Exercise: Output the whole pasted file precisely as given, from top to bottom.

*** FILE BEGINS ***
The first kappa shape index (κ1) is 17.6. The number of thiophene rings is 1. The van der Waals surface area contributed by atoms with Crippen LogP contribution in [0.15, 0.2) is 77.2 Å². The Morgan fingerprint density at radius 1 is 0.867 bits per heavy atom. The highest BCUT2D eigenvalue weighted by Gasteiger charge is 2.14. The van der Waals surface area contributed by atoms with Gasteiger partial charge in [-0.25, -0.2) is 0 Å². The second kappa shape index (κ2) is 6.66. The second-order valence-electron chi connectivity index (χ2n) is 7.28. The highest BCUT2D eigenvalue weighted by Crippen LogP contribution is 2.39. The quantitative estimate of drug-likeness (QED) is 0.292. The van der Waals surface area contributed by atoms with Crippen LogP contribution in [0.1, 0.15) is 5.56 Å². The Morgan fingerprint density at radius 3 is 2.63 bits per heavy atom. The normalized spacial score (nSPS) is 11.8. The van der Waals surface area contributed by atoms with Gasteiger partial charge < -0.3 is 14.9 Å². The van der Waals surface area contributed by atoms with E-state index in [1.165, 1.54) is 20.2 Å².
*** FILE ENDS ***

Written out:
The first kappa shape index (κ1) is 17.6. The number of thiophene rings is 1. The van der Waals surface area contributed by atoms with Crippen LogP contribution in [0.15, 0.2) is 77.2 Å². The Morgan fingerprint density at radius 1 is 0.867 bits per heavy atom. The highest BCUT2D eigenvalue weighted by Gasteiger charge is 2.14. The van der Waals surface area contributed by atoms with Gasteiger partial charge in [-0.25, -0.2) is 0 Å². The second kappa shape index (κ2) is 6.66. The second-order valence-electron chi connectivity index (χ2n) is 7.28. The highest BCUT2D eigenvalue weighted by Crippen LogP contribution is 2.39. The quantitative estimate of drug-likeness (QED) is 0.292. The van der Waals surface area contributed by atoms with Crippen LogP contribution in [0.1, 0.15) is 5.56 Å². The Morgan fingerprint density at radius 3 is 2.63 bits per heavy atom. The normalized spacial score (nSPS) is 11.8. The van der Waals surface area contributed by atoms with Gasteiger partial charge < -0.3 is 14.9 Å². The van der Waals surface area contributed by atoms with E-state index in [1.165, 1.54) is 20.2 Å².